• \$\begingroup\$ 1. Set the pulses to not exceed max ALLOWED on time. Be aware that spec sheets MAY also contain typical and "maximum worst case REQUIRED" on times The latter is shorter than max-on-allowed. 2. If there is a 12V continuous feed available then running the IC and relay coils from that removes the need for a "holdup" capacitor (that I and others have mentioned) to provide energy for the system after ignition is removed but while the release coil needs powering. | Drain from an always on supply is zero for the relay except when switching and around a microamp for the IC .... \$\endgroup\$ – Russell McMahon Feb 4 at 0:11
  • \$\begingroup\$ ... (IC could be depowered once relay is off. ) \$\endgroup\$ – Russell McMahon Feb 4 at 0:11
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I had the same idea as Spehro Pefhany use a capacitor to store energy and a thyristor to dump it through the relay

schematic

simulate this circuit – Schematic created using CircuitLab

I came up with this, but I'm a bit worried that it might trigger from a supply ripple and short-circuit the supply.

but this isn't going to work with the Omron MK12K because this relay seems to use a mechanical latching mechanism and the relay coils probably have the same action with reverse polarity.

schematic

simulate this circuit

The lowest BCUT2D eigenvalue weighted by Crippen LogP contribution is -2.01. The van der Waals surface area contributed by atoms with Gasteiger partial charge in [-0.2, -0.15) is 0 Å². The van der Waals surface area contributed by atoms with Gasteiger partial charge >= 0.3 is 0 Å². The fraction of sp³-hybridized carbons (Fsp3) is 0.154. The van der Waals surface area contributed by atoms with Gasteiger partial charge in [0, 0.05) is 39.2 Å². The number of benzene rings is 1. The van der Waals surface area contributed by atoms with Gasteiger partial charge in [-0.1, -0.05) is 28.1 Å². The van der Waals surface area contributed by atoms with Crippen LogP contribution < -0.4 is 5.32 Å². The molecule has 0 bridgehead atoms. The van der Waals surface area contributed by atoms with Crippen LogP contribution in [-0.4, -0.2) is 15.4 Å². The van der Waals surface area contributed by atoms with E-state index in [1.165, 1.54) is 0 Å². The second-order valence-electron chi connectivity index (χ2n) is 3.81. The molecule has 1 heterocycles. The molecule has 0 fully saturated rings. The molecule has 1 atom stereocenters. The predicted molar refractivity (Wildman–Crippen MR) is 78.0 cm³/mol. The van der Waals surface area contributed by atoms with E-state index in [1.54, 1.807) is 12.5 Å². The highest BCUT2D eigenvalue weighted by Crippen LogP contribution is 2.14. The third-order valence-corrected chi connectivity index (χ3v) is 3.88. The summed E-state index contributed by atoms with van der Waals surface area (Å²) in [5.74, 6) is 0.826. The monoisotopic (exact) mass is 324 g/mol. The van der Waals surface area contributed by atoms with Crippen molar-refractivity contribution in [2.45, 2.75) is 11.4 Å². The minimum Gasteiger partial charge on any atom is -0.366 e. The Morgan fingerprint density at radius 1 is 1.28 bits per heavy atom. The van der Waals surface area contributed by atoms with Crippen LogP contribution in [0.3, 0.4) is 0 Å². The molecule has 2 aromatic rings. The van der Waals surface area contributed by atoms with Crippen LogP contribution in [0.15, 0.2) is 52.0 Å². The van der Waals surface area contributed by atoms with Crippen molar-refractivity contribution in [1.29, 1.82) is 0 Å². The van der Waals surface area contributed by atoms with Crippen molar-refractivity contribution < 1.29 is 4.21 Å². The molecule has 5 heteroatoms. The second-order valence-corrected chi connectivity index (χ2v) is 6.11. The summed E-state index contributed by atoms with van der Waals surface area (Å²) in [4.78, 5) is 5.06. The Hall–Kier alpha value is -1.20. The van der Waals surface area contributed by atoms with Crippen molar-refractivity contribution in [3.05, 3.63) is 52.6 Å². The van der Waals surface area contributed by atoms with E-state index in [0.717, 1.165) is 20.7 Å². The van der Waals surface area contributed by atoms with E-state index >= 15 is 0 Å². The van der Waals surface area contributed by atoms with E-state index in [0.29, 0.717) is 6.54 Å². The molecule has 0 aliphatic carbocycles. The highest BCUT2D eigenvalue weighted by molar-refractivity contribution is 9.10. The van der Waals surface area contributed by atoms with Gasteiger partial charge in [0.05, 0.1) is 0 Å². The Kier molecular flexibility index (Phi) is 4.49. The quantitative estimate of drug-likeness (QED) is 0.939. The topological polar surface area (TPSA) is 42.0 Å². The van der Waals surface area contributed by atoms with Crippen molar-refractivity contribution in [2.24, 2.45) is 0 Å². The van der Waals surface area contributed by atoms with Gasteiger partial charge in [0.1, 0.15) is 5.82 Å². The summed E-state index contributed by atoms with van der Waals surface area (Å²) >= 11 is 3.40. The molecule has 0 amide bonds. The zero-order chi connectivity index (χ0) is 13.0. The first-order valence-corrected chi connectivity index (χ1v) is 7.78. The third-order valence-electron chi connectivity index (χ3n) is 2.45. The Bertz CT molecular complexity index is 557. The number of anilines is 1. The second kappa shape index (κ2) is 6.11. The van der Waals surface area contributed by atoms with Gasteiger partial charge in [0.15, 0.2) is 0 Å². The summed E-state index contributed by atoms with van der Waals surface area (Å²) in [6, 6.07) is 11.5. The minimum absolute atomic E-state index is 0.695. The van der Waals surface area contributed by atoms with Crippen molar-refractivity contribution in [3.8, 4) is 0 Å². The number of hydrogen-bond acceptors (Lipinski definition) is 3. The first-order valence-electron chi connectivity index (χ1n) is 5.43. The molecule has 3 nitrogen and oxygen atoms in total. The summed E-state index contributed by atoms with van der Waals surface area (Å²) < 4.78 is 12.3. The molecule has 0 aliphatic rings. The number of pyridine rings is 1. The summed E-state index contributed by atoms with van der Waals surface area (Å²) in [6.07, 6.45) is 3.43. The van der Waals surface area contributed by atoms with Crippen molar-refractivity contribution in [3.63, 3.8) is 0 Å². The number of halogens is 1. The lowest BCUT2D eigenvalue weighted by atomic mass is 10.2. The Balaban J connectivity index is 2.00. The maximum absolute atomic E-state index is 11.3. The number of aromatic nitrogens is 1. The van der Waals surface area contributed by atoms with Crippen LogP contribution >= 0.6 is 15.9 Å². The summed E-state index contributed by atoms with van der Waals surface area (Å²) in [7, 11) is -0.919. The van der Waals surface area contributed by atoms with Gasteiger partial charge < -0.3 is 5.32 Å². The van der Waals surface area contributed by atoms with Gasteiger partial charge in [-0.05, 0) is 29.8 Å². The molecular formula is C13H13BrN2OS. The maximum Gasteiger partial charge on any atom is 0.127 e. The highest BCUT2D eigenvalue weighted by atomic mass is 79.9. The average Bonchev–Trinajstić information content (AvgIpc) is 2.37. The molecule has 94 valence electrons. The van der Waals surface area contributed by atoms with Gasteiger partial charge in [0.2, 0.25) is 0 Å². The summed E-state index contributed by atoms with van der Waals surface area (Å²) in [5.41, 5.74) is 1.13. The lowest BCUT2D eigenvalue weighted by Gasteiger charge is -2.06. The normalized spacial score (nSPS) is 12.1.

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  • \$\begingroup\$ Latching relays almost invariable use two coild - one to latch and another to delatch. Some may have a single coild with bipolar drive for on/off. The one used here is confused by the datasheets not agreeing with the detail pages but it is almost certainly a 2 coil relay. \$\endgroup\$ – Russell McMahon Feb 4 at 0:13
  • \$\begingroup\$ Single coil versions are available, and I also have some with a centre-tapped coil. \$\endgroup\$ – Jasen Feb 4 at 2:19
  • \$\begingroup\$ Yes. And/but: One needs to define how a relay works when providing a circuit to drive it. The originally posited relay has two coils - a set-on and reset-off. | A single coil latching relay may be pulse on, same polarity pulse off (eg toggle on pulse) or pulse on, opposite polarity pulse off. | A centre tapped relay is PROBABLY the same as a two coil relay (eg centre +ve, ground relevant end of could to set-on or reset-off. But whatever is being driven needs to be defined for the circuit to make sense. | Your circuit looks useful for a single coil opposite polarity set/reset system. \$\endgroup\$ – Russell McMahon Feb 5 at 2:17
  • \$\begingroup\$ To make it worse the specified relay has two sets of data - one states two coil latching and the other is single coil non-latching - bith with same part number. | Here is the 2 coil. BUT This does not mention latching or two coils. latching - or so it explicitly says. | \$\endgroup\$ – Russell McMahon Feb 5 at 2:20
  • \$\begingroup\$ Here is a MY2k datasheet that shows two coils, as he specified. Other pages with the same model name show a single coild non latching :-). infinite-electronic.hk/datasheet/f2-MY2N-CR-AC220-240.pdf Your circuit could be used with a two coil version by using a diode in series with each coil so you charge C1 by one coil and discharge it via the other. Or you could change the SCR discharge path - that may even elimnate the short-supply-on-glitch risk \$\endgroup\$ – Russell McMahon Feb 5 at 2:27